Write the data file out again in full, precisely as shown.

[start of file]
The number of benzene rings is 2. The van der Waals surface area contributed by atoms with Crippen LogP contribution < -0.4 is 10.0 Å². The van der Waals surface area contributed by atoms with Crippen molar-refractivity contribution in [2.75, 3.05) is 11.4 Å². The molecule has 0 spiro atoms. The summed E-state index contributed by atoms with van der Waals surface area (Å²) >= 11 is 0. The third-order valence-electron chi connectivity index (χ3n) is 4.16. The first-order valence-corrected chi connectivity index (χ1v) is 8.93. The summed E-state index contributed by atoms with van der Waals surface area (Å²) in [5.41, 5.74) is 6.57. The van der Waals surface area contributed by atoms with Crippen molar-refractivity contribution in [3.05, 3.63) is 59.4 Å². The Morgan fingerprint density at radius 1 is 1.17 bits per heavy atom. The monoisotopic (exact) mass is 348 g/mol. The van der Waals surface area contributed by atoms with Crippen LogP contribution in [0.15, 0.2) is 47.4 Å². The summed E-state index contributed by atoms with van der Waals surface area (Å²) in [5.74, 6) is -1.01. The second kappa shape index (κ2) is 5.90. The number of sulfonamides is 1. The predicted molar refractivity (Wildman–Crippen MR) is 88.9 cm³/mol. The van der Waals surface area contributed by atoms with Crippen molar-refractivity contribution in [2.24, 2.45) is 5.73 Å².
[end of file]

The number of benzene rings is 2. The van der Waals surface area contributed by atoms with Crippen LogP contribution < -0.4 is 10.0 Å². The van der Waals surface area contributed by atoms with Crippen molar-refractivity contribution in [2.75, 3.05) is 11.4 Å². The molecule has 0 spiro atoms. The summed E-state index contributed by atoms with van der Waals surface area (Å²) >= 11 is 0. The third-order valence-electron chi connectivity index (χ3n) is 4.16. The first-order valence-corrected chi connectivity index (χ1v) is 8.93. The summed E-state index contributed by atoms with van der Waals surface area (Å²) in [5.41, 5.74) is 6.57. The van der Waals surface area contributed by atoms with Crippen molar-refractivity contribution in [3.05, 3.63) is 59.4 Å². The Morgan fingerprint density at radius 1 is 1.17 bits per heavy atom. The monoisotopic (exact) mass is 348 g/mol. The van der Waals surface area contributed by atoms with Crippen LogP contribution in [0.15, 0.2) is 47.4 Å². The summed E-state index contributed by atoms with van der Waals surface area (Å²) in [5.74, 6) is -1.01. The second kappa shape index (κ2) is 5.90. The number of sulfonamides is 1. The predicted molar refractivity (Wildman–Crippen MR) is 88.9 cm³/mol. The van der Waals surface area contributed by atoms with Crippen molar-refractivity contribution in [2.24, 2.45) is 5.73 Å².